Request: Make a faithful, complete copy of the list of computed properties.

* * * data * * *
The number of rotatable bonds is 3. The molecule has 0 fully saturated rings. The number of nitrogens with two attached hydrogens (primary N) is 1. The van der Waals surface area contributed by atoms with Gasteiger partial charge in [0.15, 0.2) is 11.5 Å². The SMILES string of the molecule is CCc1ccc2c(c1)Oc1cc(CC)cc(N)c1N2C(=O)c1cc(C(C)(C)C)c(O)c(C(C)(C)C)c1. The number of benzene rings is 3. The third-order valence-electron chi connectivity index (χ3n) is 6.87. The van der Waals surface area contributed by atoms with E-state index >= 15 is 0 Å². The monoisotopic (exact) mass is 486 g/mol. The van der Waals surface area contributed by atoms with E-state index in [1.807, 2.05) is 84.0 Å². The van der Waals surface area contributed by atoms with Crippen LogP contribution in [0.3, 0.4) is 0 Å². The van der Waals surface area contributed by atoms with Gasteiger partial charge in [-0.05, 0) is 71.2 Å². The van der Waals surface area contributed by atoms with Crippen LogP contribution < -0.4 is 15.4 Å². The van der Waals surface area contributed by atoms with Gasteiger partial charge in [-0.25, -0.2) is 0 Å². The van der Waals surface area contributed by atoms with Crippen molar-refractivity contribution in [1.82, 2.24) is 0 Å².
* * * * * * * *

The number of rotatable bonds is 3. The molecule has 0 fully saturated rings. The number of nitrogens with two attached hydrogens (primary N) is 1. The van der Waals surface area contributed by atoms with Gasteiger partial charge in [0.15, 0.2) is 11.5 Å². The SMILES string of the molecule is CCc1ccc2c(c1)Oc1cc(CC)cc(N)c1N2C(=O)c1cc(C(C)(C)C)c(O)c(C(C)(C)C)c1. The number of benzene rings is 3. The third-order valence-electron chi connectivity index (χ3n) is 6.87. The van der Waals surface area contributed by atoms with E-state index >= 15 is 0 Å². The monoisotopic (exact) mass is 486 g/mol. The van der Waals surface area contributed by atoms with E-state index in [1.807, 2.05) is 84.0 Å². The van der Waals surface area contributed by atoms with Crippen LogP contribution in [0.3, 0.4) is 0 Å². The van der Waals surface area contributed by atoms with Gasteiger partial charge in [-0.05, 0) is 71.2 Å². The van der Waals surface area contributed by atoms with Crippen LogP contribution < -0.4 is 15.4 Å². The van der Waals surface area contributed by atoms with Gasteiger partial charge in [-0.25, -0.2) is 0 Å². The van der Waals surface area contributed by atoms with Crippen molar-refractivity contribution in [1.82, 2.24) is 0 Å².